A Dictionary of Greek and Roman biography and mythology

Smith, William

A Dictionary of Greek and Roman biography and mythology. William Smith, LLD, ed. 1890

the most celebrated Greek rhetorician of the second century of the Christian era, was born about A. D. 104, at Marathon in Attica. He belonged to a very ancient family, which traced its origin to the fabulous Aeacidae. His father, whose name was likewise Atticus, discovered on his estate a hidden treasure, which at once made him one of the wealthiest men of his age. His son Atticus Herodes afterwards increased this wealth by marrying the rich Annia Regilla. Old Atticus left in his will a clause, according to which every Athenian citizen was to receive yearly one mina out of his property; but his son entered into a composition with the Athenians to pay them once for all five minas each. As Atticus, however, in paving the Athenians, deducted the debts which some citizens owed to his father, they were exasperated against him, and, notwithstanding the great benefits he conferred upon Athens, bore him a grudge as long as he lived.

Atticus Herodes received a very careful education, and the most eminent rhetoricians of tire time, such as Scopelianus, Favorinus, Secundus, and Polemon, were among his teachers: he was instructed in the Platonic philosophy by Taurus Tyrius, and in the critical study of eloquence by Theagenes of Cnidus and Munatius of Tralles. After completing his studies, he opened a school of rhetoric at Athens, and afterwards at Rome also, where Marcus Aurelius, who ever after entertained a high esteem for him, was among his pupils. In A. D. 143 the emperor Antoninus Pius raised him to the consulship, together with C. Bellicins Torquatus; but as Atticus cared more for his fame as a rhetorician than for high offices, he afterwards returned to Athens, whither he was followed by a great number of young men, and whither L. Verus also was sent as his pupil by the emperor M. Aurelius. For a time Atticus was entrusted with the administration of the free towns in Asia; the exact period of his life when he held this office is not known, though it is believed that it was A. D. 125 when he himself was little more than twenty years of age. At a later time he performed the functions of high priest at the festivals celebrated at Athens in honour of M. Aurelius and L. Verus. The wealth and influence of Atticus Herodes did not fail to raise up enemies, among whom Theodotus arid Demostratus made themselves most conspicuous. His public as well as his private life was attacked in various ways, and numerous calumnies were spread concerning him. Theodotus and Demostratus wrote speeches to irritate the people against him, and to excite the emperor's suspicion respecting his conduct. Atticus Herodes, therefore, found it necessary to travel to Sirmium, where M. Aurelius was staying; he refuted the accusations of the Athenian deputies, and only some of his freedmen were punished. These annoyances at last appear to have induced him to retire from public life, and to spend his remaining years in his villa Cephisia, near Marathon, surrounded by his pupils. The emperor M. Aurelius sent him a letter, in which he assured him of his unaltered esteem. In the case of Atticus Herodes the Athenians drew upon themselves the just charge of ingratitude, for no man had ever done so much to assist his fellow-citizens and to embellish Athens at his own expense. Among the great architectural works with which he adorned the city, we may mention a race-course (stadium) of white Pentelic marble, of which ruins are still extant; and the magnificent theatre of Regilla, with a roof made of cedar-wood. His liberality, however, was not confined to Attica: at Corinth he built a theatre, at Olympia an aqueduct, at Delphi a race-course, and at Thermopylae a hospital. He further restored with his ample means several decayed towns in Peloponnesus, Boeotia, Euboea, and Epeirus, provided the town of Canusium in Italy with water, and built Triopium on the Appian road. It also deserves to be noticed, that he intended to dig a canal across the isthmus of Corinth, but as the emperor Nero had entertained the same plan without being able to execute it, Atticus gave it up for fear of exciting jealousy and envy. His wealth, generosity, and still more his skill as a rhetorician, spread his fame over the whole of the Roman world. He is believed to have died at the age of 76, in A. D. 180.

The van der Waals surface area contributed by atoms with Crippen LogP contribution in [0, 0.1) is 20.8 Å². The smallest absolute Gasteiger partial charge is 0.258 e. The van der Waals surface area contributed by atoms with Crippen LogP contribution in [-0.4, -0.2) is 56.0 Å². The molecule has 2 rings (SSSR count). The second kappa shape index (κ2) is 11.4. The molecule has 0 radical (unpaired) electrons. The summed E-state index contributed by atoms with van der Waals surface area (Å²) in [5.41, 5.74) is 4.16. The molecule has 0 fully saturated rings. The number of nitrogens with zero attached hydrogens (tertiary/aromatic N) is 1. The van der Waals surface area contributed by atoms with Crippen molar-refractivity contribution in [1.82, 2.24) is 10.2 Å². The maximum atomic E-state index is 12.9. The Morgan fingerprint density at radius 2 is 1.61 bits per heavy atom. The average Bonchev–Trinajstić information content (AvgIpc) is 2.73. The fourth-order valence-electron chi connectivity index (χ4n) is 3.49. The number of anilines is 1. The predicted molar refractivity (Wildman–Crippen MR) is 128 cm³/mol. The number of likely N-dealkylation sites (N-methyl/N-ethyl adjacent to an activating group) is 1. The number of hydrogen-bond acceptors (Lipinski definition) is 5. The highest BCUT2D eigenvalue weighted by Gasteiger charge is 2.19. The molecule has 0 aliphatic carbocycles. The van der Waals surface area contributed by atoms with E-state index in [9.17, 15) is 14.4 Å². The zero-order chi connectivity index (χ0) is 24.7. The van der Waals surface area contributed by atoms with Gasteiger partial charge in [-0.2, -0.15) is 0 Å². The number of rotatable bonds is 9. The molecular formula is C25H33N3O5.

If we look upon Atticus Herodes as a man, it must be owned that there scarcely ever was a wealthy person who spent his property in a more generous, noble, and disinterested manner. The Athenians appear to have felt at last their own ingratitude; for, after his death, when his freedmen wanted to bury him, according to his own request, at Marathon, the Athenians took away his body, and buried it in the city, where the rhetorician Adrianus delivered the funeral oration over it. Atticus's greatest ambition was to shine as a rhetorician; and this ambition was indeed so strong, that on one occasion, in his early life, when he had delivered an oration before the emperor Hadrian, who was then in Pannonia, he was on the point of throwing himself into the Danube because his attempt at speaking had been unsuccessful. This failure, however, appears to have proved a stimulus to him, and he became the greatest rhetorician of his century. His success as a teacher is sufficiently attested by the great number of his pupils, most of whom attained some degree of eminence. His own orations, which were delivered extempore and without preparation, are said to have excelled those of all his contemporaries by the dignity, fullness, and elegance of the style. (Gel. 1.2, 9.2, 19.12.) Philostratus praises his oratory for its pleasing and harmonious flow, as well as for its simplicity and